# Semi-amortized variational autoencoders

(, 2018) at ICML

Latent variable models such as variational autoencoders (VAE) have been investigated in language modeling and conditional text generation, because they can handle data uncertainty and increase expressivity. VAEs in particular are optimized with an approach called amortized variational inference (AVI). There’s a gap, though, between what AVI can give and the true log-likelihood objective. (This is in addition to the approximation gap.) The authors (including my former mentor Sam Wiseman) proposed a learning strategy that uses higher-order gradients to combine AVI with stochastic variational inference (SVI). The consequence is that they mitigate posterior collapse, as visualized through saliency mapping.

## Background and approach

I doubt anyone could lay out the terrain here better than the first three paragraphs of the paper. When we have an intractable distribution (such as a generative latent variable model \(p_\theta(x) = \int_z p_\theta(x, z) \mathrm{d}z\) where \(z\) is continuous and unobserved), we can use a tractable substitute \(q_\lambda \in Q\) to approximate it, optimizing to select the best member of the family \(Q\). This is called **variational inference**.[^1]

Two ways to learn these distributions are **stochastic variational inference (SVI)** and **amortized variational inference (AVI)**. In SVI, we learn parameters \(\lambda\) for every data point (via gradient ascent). You can get a tight fit, but optimizing for every point is expensive. In AVI, we instead use a network shared (amortized) over the dataset to predict data point–specific parameters.

**Variational autoencoders** are a type of deep generative model. They are learned with AVI, jointly training the generator and the parameter-predicting network. Unfortuntely, the **amortization gap** between the true log-likelihood and the VAE’s ELBO objective can be large. (This is distinct from the *approximation gap* due to the variational family’s inability to fully represent the true distribution.)

While there are a dozen approaches to minimize this gap, this paper presents an exciting one: **semi-amortized variational autoencoders**. Their approach “differentiates *through* SVI while training the inference network/generative model.” The model combats the **posterior collapse** problem in variational autoencoders for text.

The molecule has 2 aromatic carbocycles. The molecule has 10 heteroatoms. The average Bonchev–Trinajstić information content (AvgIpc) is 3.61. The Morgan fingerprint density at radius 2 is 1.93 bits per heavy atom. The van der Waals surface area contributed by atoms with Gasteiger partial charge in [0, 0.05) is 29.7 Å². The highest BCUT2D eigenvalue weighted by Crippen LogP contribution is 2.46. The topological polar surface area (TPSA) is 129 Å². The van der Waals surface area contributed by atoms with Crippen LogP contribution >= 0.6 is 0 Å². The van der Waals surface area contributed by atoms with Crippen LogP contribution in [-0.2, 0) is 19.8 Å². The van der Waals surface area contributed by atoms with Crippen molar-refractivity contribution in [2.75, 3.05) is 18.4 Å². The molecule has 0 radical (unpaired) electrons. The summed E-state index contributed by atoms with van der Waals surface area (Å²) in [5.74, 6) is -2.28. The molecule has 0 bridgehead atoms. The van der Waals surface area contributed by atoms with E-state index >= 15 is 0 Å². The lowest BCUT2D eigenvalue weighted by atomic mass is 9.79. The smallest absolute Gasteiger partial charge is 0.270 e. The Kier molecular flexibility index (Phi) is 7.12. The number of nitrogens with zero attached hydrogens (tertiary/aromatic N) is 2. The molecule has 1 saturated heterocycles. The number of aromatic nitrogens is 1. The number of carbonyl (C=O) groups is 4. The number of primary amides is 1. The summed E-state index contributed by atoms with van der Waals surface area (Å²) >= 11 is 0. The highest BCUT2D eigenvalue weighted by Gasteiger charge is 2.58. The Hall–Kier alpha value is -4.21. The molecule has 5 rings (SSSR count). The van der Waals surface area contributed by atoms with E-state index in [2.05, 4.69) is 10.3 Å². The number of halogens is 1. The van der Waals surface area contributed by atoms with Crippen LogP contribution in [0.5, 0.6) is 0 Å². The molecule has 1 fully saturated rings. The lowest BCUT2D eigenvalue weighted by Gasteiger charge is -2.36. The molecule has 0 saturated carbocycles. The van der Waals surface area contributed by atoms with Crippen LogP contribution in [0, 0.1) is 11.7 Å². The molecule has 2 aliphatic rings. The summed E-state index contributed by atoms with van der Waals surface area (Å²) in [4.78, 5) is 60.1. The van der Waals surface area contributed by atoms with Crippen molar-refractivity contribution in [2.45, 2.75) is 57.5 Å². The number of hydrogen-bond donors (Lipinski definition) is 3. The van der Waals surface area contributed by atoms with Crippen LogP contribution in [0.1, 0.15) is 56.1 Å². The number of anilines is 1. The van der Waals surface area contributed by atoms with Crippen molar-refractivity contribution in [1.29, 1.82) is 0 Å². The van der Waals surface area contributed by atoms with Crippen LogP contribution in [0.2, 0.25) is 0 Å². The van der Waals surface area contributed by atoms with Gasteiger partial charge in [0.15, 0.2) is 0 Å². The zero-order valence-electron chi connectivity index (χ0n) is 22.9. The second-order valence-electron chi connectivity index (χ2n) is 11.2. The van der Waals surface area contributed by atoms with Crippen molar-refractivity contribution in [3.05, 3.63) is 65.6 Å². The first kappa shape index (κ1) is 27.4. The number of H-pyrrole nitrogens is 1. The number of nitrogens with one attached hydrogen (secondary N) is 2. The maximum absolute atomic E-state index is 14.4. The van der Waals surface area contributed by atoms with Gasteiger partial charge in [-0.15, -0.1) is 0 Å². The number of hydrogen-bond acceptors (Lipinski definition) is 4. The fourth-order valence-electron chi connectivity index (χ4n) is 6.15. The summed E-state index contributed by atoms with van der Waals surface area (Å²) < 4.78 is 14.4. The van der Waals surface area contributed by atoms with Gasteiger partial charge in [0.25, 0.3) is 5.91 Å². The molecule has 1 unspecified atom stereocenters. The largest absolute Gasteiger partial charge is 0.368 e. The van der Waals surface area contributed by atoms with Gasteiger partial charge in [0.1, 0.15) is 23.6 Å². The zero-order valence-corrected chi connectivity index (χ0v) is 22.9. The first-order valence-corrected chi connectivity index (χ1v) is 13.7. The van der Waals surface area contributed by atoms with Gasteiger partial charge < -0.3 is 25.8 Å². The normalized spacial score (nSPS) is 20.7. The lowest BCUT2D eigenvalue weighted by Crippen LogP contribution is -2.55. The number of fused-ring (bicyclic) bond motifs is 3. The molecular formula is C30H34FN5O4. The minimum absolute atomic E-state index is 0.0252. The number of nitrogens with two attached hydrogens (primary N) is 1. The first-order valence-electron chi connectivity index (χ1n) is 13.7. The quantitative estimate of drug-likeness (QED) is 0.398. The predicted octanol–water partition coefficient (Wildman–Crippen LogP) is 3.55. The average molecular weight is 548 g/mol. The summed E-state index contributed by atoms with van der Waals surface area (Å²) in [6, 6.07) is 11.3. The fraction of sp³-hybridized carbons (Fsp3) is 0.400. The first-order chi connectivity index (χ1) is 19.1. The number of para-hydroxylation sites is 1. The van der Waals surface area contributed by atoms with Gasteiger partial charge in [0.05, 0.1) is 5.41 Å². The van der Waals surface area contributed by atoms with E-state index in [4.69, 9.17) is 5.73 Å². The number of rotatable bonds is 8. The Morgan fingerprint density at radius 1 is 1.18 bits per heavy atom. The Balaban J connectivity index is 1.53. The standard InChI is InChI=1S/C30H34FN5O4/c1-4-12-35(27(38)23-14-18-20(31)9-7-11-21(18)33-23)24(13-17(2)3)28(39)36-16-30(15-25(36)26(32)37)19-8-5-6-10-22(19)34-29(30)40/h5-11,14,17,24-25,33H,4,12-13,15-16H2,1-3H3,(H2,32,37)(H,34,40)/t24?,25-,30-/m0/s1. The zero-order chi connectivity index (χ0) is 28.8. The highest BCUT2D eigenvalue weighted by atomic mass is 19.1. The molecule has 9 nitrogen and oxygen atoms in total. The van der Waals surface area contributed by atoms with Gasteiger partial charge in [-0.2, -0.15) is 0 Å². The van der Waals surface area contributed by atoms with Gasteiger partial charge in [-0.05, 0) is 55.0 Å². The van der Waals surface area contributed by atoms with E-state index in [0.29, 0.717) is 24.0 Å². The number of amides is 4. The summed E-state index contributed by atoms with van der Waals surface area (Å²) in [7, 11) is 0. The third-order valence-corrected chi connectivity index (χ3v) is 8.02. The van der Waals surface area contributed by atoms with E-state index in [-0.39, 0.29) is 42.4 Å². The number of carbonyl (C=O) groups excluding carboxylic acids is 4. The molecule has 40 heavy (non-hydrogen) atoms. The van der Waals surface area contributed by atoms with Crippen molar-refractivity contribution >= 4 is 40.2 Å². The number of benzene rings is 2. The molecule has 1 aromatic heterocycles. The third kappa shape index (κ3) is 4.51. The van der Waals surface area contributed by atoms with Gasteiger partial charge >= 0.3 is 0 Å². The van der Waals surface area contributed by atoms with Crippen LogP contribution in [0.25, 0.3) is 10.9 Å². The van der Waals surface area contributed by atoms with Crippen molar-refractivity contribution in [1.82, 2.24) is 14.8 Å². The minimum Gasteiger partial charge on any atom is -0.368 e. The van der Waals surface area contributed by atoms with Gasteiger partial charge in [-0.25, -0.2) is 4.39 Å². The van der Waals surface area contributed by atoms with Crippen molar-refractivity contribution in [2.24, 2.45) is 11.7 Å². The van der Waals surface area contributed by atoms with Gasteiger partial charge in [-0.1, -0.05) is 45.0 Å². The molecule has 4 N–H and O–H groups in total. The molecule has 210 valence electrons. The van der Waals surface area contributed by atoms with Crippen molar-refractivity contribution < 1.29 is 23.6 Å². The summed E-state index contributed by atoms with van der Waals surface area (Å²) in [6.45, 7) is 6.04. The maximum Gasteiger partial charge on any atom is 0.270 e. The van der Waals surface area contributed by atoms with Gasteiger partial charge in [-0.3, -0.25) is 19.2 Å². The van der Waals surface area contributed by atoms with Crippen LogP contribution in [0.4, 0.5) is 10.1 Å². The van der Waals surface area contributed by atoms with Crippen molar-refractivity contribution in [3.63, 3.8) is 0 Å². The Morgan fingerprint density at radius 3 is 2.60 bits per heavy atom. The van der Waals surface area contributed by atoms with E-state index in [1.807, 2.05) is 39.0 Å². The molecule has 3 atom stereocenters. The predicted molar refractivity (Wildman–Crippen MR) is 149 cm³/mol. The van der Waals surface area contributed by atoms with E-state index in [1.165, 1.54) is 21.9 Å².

### Stochastic variational inference

This is the local approach, learning \(\lambda\) for each \(x\) (or each batch of x’s).

- Sample a data point \(x\) from the training data.
- Randomly initialize \(\lambda\).
- Perform gradient updates to improve \(\lambda\) with respect to the ELBO objective, some \(k\) times.
- Now use gradient updates on the generator’s parameters \(\theta\).

### Amortized variational inference

This is the global approach: a shared network \(\mathrm{enc_\phi}\) predicts parameters \(\lambda\) for each point.

- Sample a data point \(x\) from the training data.
- Set \(\lambda = \mathrm{enc_\phi}(x)\).
- Perform gradient updates to improve the generator’s parameters \(\theta\) with respect to the ELBO.
- Now use gradient updates on the encoder’s parameters \(\phi\).

### Semi-amortized VAEs

This combines both approaches, using the encoder to initialize the SVI step.

- Sample a data point \(x\) from the training data.
- Set \(\lambda = \mathrm{enc_\phi}(x)\).
- Perform gradient updates to improve \(\lambda\) with respect to the ELBO objective, some \(k\) times.
- Now use gradient updates on the generator’s parameters \(\theta\).
- Now use gradient updates on the encoder’s parameters \(\phi\).

This involves backpropagation through gradient descent, as \(\lambda\) has developed a history. The authors appeal to LeCun et al. (1993) and Pearlmutter (1994).

## Experiments

### Matching a Synthetic Distribution

The authors create synthetic 5-character text sequences according to a generative model whose parameters are known. They then fix some of the parameters (the LSTMs that receive inputs from two normal distributions). The goal, then, is to match the remaining parameters. Their approach beats both AVI and SVI, and it achieves a higher lower-bound on the data.

### Modeling text

Same, but real-world data. Their model is an LSTM, fed the variational posterior’s sample at every step.

### Images

I was less interested in images, so I won’t summarize this part. While they don’t outperform the state of the art, their improvements are ‘orthogonal’ to the state of the art’s bag of tricks.

## Discussion

To convince us that the latent variable is useful, they produce a salieny map. Based on the gradient of the likelihood with respect to the latent variable, they can infer which words rely on the variable more or less. It seems important to determining content words, sentence length, and the type of question word.

Still, as the authors note, their model is expensive if the generative model is expensive.

## Tricks/hacks

Every paper with a neural network in it seems to have fifty hidden tricks to keep the whole edifice from falling apart. This paper uses:

- Gradient (and Hessian) clipping during training to avoid exploding gradients and Hessians
- KL annealing (a scheduled alteration of the ELBO objective, gradually increasing the weight of the KL term) to mitigate posterior collapse. (This may not be necessary, if you’re willing to modify the loss function.)

[^1] Variational inference gets its name from the calculus of variations, which is all about optimizing over sets of functions. In this case, we’ve picked a set of functions \(Q\), and the function we optimize is a lower bound on the log-likelihood of the data.